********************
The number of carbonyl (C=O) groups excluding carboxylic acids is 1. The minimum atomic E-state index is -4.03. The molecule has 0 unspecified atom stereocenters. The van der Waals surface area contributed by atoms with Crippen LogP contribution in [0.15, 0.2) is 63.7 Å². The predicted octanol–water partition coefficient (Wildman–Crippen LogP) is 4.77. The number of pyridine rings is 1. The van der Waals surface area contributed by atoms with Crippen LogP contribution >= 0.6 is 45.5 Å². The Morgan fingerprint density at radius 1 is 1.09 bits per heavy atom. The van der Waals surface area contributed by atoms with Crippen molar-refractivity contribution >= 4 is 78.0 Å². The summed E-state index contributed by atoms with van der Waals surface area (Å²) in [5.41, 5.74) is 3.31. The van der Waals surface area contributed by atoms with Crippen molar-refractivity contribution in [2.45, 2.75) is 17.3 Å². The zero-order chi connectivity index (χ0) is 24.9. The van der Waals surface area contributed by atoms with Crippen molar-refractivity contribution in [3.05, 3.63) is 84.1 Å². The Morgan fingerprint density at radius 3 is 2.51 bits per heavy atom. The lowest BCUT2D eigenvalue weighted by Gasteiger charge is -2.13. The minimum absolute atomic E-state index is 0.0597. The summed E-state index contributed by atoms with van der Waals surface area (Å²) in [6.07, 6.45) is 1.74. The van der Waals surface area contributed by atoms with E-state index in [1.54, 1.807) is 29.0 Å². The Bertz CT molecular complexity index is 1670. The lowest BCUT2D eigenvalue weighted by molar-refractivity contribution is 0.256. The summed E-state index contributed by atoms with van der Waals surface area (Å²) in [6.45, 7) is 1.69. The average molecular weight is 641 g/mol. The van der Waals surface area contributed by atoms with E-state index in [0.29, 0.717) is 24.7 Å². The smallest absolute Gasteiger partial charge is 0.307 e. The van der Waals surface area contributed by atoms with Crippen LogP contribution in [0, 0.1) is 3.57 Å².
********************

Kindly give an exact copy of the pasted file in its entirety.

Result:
The number of carbonyl (C=O) groups excluding carboxylic acids is 1. The minimum atomic E-state index is -4.03. The molecule has 0 unspecified atom stereocenters. The van der Waals surface area contributed by atoms with Crippen LogP contribution in [0.15, 0.2) is 63.7 Å². The predicted octanol–water partition coefficient (Wildman–Crippen LogP) is 4.77. The number of pyridine rings is 1. The van der Waals surface area contributed by atoms with Crippen LogP contribution >= 0.6 is 45.5 Å². The Morgan fingerprint density at radius 1 is 1.09 bits per heavy atom. The van der Waals surface area contributed by atoms with Crippen molar-refractivity contribution >= 4 is 78.0 Å². The summed E-state index contributed by atoms with van der Waals surface area (Å²) in [5.41, 5.74) is 3.31. The van der Waals surface area contributed by atoms with Crippen molar-refractivity contribution in [2.45, 2.75) is 17.3 Å². The zero-order chi connectivity index (χ0) is 24.9. The van der Waals surface area contributed by atoms with Crippen molar-refractivity contribution in [3.05, 3.63) is 84.1 Å². The Morgan fingerprint density at radius 3 is 2.51 bits per heavy atom. The lowest BCUT2D eigenvalue weighted by Gasteiger charge is -2.13. The minimum absolute atomic E-state index is 0.0597. The summed E-state index contributed by atoms with van der Waals surface area (Å²) in [6.07, 6.45) is 1.74. The van der Waals surface area contributed by atoms with E-state index in [1.54, 1.807) is 29.0 Å². The Bertz CT molecular complexity index is 1670. The lowest BCUT2D eigenvalue weighted by molar-refractivity contribution is 0.256. The summed E-state index contributed by atoms with van der Waals surface area (Å²) in [6.45, 7) is 1.69. The average molecular weight is 641 g/mol. The van der Waals surface area contributed by atoms with E-state index in [0.29, 0.717) is 24.7 Å². The smallest absolute Gasteiger partial charge is 0.307 e. The van der Waals surface area contributed by atoms with Crippen LogP contribution in [0, 0.1) is 3.57 Å².